FIG. 3 is an exploded view showing a clip in accordance with a first embodiment of the present invention for fastening a heat sink to a CPU mounted on a ZIF connector;
FIG. 4 is a perspective view showing two possible options for manipulating the clip of FIG. 3;
FIG. 5 is a perspective view of a clip in accordance with a second embodiment of the present invention; and
FIG. 6 is a perspective view showing how a tool is used to manipulate the clip of FIG. 5.
Reference will now be made in detail to the preferred embodiments of the present invention.
Referring to FIG. 1, a clip 30 in accordance with a first embodiment of the present invention is formed by stamping a metal sheet. The clip 30 has an elongated body portion 31 with a middle stem 302 and two wings 304, 306 ascending from two extremities of the stem 302. A first arm 32 downward extends from an end of the wing 304 distant from the stem 302. The first arm 32 defines a first rectangular hole 322 in its enlarged free end 324. A second arm 34 downward extends from an end of the wing 306 distant from the stem 32. The second arm 34 defines a second rectangular hole 342 in its free end 344. The second arm 34 further has a pair of guiding walls 346 projecting upwardly from two lateral edges of the second arm 34. The guiding walls 346 cooperatively define a guiding channel 348 therebetween. A pair of tabs 350 is integrally formed with the guiding walls and projects toward each other about a middle portion of the guiding walls 346. A plastic handle portion 352 is insert molded to top edges of the guiding walls 346 by a known method. The handle portion 352 is formed with an arced cutout 354 in communication with the guiding channel 348 and facing the body portion 31. The handle portion 352 is formed with a rough surface for facilitating a person's fingers to grip it.
A rectangular ZIF connector 80 is used to be soldered to a printed circuit board (not shown). The connector 80 has a pair of lugs 82 formed on opposite sides of the connector 80. A CPU 70 is used to be mounted to the connector 80 to achieve an electrical connection with the printed circuit board. A heat sink 60 is made by aluminum extrusion to have a base 62 for contacting with the CPU 70. A number of heat dissipating fins 64 project from the base 62 for enhancing heat dissipating effectiveness of the heat sink 60. A trench 66 is defined in the heat dissipating fins 64. Like the prior art, when the clip 30, the heat sink 60, the CPU 70 and the connector 80 are assembled together, the end 324 of the clip 30 firmly engages with a corresponding lug 82 of the connector 80 by the lug 82 fitting within the hole 322, and the end 344 firmly engages with the other lug 82 by the other lug 82 fitting within the hole 342. The stem 302 extends into the trench 66 and presses the base 62 against the CPU 70, thereby causing the heat sink 60 and the CPU 70 to have a tight contact.
To detach the heat sink 60 from the CPU 70, referring to FIG. 4, a user may directly use his (her) fingers to manipulate the plastic handle portion 352 to cause the end 344 of the second arm 34 to move in a direction indicated by "A" away from the corresponding lug 82, whereby the connection between the clip 30 and the connector 80 is released. Alternatively, a tool, for example, a flat screwdriver 90 can be used by extending a stem 92 of the screwdriver 90 into the guiding channel 348 via the cutout 354 to reach a position wherein a blade 94 of the screwdriver 90 abuts against the tabs 350. Then, a force is exerted to a handle 96 of the screwdriver 90 in a direction as indicated by "B" to cause the end 344 of the second arm 34 of the clip 30 to move in the direction "A" to disengage from the corresponding lug 82.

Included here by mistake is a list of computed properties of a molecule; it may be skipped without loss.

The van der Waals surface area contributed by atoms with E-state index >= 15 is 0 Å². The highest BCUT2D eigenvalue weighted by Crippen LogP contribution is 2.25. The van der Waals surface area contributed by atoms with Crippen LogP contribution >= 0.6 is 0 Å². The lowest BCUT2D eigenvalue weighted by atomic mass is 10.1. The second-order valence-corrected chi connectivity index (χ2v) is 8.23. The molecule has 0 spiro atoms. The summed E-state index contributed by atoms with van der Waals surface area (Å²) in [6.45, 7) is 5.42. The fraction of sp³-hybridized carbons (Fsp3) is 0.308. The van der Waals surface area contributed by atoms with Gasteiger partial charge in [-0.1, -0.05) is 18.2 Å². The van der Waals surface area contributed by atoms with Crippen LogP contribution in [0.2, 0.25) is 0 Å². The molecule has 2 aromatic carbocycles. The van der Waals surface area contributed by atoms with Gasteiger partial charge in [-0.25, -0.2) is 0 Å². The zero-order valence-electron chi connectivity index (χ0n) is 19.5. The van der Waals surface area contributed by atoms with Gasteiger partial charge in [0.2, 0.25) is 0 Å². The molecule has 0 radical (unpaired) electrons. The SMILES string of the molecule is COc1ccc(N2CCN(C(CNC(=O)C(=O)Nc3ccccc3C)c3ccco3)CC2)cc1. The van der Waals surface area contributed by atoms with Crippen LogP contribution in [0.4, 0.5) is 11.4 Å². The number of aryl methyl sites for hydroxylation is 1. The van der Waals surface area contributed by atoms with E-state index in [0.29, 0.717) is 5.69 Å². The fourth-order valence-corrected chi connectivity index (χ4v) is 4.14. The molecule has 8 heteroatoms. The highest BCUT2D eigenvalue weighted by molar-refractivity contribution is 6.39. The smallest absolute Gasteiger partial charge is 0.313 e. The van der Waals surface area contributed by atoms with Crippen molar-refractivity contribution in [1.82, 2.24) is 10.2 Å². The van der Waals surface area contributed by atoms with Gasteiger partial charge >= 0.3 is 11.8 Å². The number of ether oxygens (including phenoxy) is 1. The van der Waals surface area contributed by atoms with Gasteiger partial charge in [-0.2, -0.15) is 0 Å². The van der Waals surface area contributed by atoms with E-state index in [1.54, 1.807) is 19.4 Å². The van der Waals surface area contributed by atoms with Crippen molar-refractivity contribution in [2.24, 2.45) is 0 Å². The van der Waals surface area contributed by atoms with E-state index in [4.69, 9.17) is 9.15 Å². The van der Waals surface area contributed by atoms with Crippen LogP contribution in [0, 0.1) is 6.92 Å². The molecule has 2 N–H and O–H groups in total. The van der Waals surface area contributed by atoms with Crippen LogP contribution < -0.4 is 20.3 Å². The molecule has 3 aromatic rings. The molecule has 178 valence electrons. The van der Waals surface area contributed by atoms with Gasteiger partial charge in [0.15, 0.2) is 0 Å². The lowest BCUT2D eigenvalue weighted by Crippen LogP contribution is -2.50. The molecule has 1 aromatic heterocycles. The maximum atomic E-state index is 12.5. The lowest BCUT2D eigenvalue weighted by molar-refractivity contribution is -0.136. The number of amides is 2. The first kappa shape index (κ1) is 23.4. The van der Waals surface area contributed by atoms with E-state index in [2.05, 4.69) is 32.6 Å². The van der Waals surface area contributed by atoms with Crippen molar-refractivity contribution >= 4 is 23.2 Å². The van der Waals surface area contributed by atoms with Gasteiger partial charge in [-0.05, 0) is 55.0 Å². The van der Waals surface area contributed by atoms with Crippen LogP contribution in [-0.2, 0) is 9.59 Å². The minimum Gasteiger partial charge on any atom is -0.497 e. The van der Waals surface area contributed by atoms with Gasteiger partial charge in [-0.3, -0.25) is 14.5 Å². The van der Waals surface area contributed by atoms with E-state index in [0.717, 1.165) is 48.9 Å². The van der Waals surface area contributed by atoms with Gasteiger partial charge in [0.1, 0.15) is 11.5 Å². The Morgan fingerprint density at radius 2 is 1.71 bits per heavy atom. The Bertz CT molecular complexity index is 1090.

FIG. 5 shows a clip 30' in accordance with a second embodiment of the present invention. Except the configuration of the plastic handle portion, the clip 30' in accordance with the second embodiment is substantially the same as the clip 30 in accordance with the first embodiment. In the second embodiment, the clip 30' has a plastic handle portion 352' with an arced cutout 354' facing a direction opposite the elongated body portion 31. The user can manipulate the clip 30' by use of his (her) fingers directly exerting the operating force to the handle portion 352'.
FIG. 6 shows how the screwdriver 90 is used to manipulate the clip 30'. The stem 92 of the screwdriver 90 is extended into the guiding channel 348 via the cutout 354' to a position in which the blade 94 of the screwdriver 90 abuts against the tabs 350. The operating manner of screwdriver 90 in the second embodiment to release the engagement between the end 344 of the second arm 34 of the clip 30' and the corresponding lug 82 of the connector 80 is the same as the first embodiment.
While the present invention has been described with reference to specific embodiments, the description is illustrative of the invention and is not to be construed as limiting the invention. Various modifications to the present invention can be made to the preferred embodiments by those skilled in the art without departing from the true spirit and scope of the invention as defined by the appended claims.
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|U.S. Classification||361/704, 174/16.3, 165/80.2, 165/80.3, 361/707, 248/505, 257/718, 257/E23.086, 24/625, 257/719|
|Cooperative Classification||Y10T24/45581, H01L23/4093, H01L2924/0002|
|Dec 1, 1999||AS||Assignment|
Owner name: FOXCONN PRECISION COMPONENTS CO., LTD., TAIWAN
Free format text: ASSIGNMENT OF ASSIGNORS INTEREST;ASSIGNORS:HUANG, CHUNG-YUAN;LO, WEI-TA;REEL/FRAME:010431/0937
Effective date: 19991105
|Mar 1, 2004||FPAY||Fee payment|
Year of fee payment: 4
|Feb 21, 2008||FPAY||Fee payment|
Year of fee payment: 8
|Apr 9, 2012||REMI||Maintenance fee reminder mailed|
|Aug 29, 2012||LAPS||Lapse for failure to pay maintenance fees|
|Oct 16, 2012||FP||Expired due to failure to pay maintenance fee|
Effective date: 20120829